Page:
He was new, something different, a wild stallion with a gentle heart, and I admired his stamina. He liked to be bit, and he was a generous donor, which worked well for me because Daven always complained about the bruising.

Joshua, however, wore them like medals.

I traced his jawline with my eyes, thought about the first time I drank from him.

He was beautiful a man, but dare I say it, an even more attractive corpse, and my tastes for the exotic ran deep, even if it was forbidden, even if I found myself in love, even if, but most especially when, I found myself betrayed.

“He was dead to me the moment he set eyes on her, Daven,” I said. Leah’s disfigured face seeped into the forefront of my mind. “But let’s not quibble over the specifics. The only thing left between us now is blood, and I intend to take what was promised.”

Daven paced.

“The Order won’t tolerate this,” she said. “You’ve broken the agreement. They’ll—they’ll kill you, Julia. It’s against our nature. And Leah–”

Red. So much red.

“You mean it’s against your nature,” I said. “You with your rules and your bonds. I’m not vampire, Daven. The Order doesn’t own me.”

“That’s the problem, Julia,” Daven said. “No one does.”

Next week, Speculative Fiction writer K. Ceres Wright joins Girl Meets Monster. Do you have some premium work collecting dust in a drawer? Send it my way at chellane@gmail.com. See you next week!

Fiction Fragments: Sara Tantlinger

Last week we had a visit from horror writer Cody Langille, and this week horror writer Sara Tantlinger joins Girl Meets Monster to share a fiction fragment and answer a few questions about why projects become abandoned sometimes and what inspires her fiction.

TantlingerSara Tantlinger resides outside of Pittsburgh on a hill in the woods. She is the author of the dark poetry collection Love For Slaughter, and her next collection, The Devil’s Dreamland: Poetry inspired by H.H. Holmes will be out later in 2018 with Strangehouse Books. She is a contributing poetry editor for Oddville Press, a graduate of Seton Hill’s MFA program, a member of the SFPA, and an active member of the HWA. She embraces all things strange and can be found lurking in graveyards or on Twitter @SaraJane524 and at saratantlinger.wordpress.com

Three Questions

Girl Meets Monster: When did you start writing horror poetry and why poetry instead of short fiction or novels?

Sara: I first started writing poetry in middle school after my dad suddenly passed away. It was my go-to coping mechanism and really helped me get through a lot. Right around that time we started reading Poe’s “The Raven” in an English class, and from there I wanted to read everything Poe had written. There was something about poetry, about having to say a lot with a little, that really drew me into it before I ever wrote short stories or a novel.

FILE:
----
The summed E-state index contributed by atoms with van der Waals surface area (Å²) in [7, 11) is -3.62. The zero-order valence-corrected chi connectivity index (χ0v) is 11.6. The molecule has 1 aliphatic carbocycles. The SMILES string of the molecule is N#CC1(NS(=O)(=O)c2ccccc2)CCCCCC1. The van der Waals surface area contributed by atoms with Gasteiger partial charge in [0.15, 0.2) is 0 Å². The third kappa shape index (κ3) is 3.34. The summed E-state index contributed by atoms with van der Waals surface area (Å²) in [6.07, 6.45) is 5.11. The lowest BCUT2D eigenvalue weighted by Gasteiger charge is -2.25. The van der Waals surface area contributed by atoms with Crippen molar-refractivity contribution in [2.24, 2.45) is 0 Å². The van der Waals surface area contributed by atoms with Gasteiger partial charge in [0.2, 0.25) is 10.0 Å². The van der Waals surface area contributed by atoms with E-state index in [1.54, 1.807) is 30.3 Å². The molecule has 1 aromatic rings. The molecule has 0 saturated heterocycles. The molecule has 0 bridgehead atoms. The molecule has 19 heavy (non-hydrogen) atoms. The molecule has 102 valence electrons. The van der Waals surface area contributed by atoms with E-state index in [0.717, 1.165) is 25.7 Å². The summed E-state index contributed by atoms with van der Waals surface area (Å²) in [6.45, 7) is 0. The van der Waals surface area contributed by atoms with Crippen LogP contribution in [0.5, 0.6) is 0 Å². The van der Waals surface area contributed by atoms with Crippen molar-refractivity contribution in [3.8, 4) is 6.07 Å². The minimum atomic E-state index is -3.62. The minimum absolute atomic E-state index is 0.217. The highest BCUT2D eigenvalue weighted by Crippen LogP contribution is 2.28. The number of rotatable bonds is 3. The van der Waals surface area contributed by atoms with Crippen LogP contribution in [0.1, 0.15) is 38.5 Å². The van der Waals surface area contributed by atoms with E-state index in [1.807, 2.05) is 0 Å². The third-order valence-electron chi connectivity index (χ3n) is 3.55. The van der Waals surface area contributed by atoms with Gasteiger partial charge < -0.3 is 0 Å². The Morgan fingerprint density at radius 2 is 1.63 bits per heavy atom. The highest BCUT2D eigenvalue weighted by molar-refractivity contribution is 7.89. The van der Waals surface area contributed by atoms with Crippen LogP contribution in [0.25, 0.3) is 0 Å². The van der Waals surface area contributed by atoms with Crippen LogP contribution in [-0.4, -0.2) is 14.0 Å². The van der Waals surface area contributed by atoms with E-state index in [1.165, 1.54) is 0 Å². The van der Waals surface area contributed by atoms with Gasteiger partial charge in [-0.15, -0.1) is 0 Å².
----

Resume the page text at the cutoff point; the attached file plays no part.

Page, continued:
My poetry had always been dark, but it wasn’t until my undergraduate years when I started studying creative writing that I realized I could hone my horror poetry into something publishable. I took an independent study in horror poetry with Dr. Mike Arnzen at Seton Hill my senior year and haven’t stopped writing it since! Studying all horror poems for a whole semester and how to submit them to journals and magazines was incredibly inspiring and I learned so much. I’ve been writing more short stories lately, but I’m glad I started with poetry because I have no doubt that it has greatly contributed to sharpening my prose over the years.

Girl Meets Monster: You have a collection inspired by H. H. Holmes coming out this year, what other dark historical figures inspire your fiction?

Sara: Yes! I’m so excited about the Holmes collection. It’s titled The Devil’s Dreamlandand I really enjoyed doing all the research for it. Holmes was definitely the first historical figure I invested that much time in. Otherwise, I love reading about twisted women from history like Elizabeth Bathory and Mary Tudor. I’ve also been reading a lot about Ranavalona I, who is sometimes referred to as the most murderous woman in history. She has a fascinating story and is often viewed as having an unspeakably cruel reign, but like with H.H. Holmes, it’s hard to discern what was really true or what was fabricated. Either way, I’m saving the inspiration from the supposed ways she executed people for a short story (or something longer) someday soon.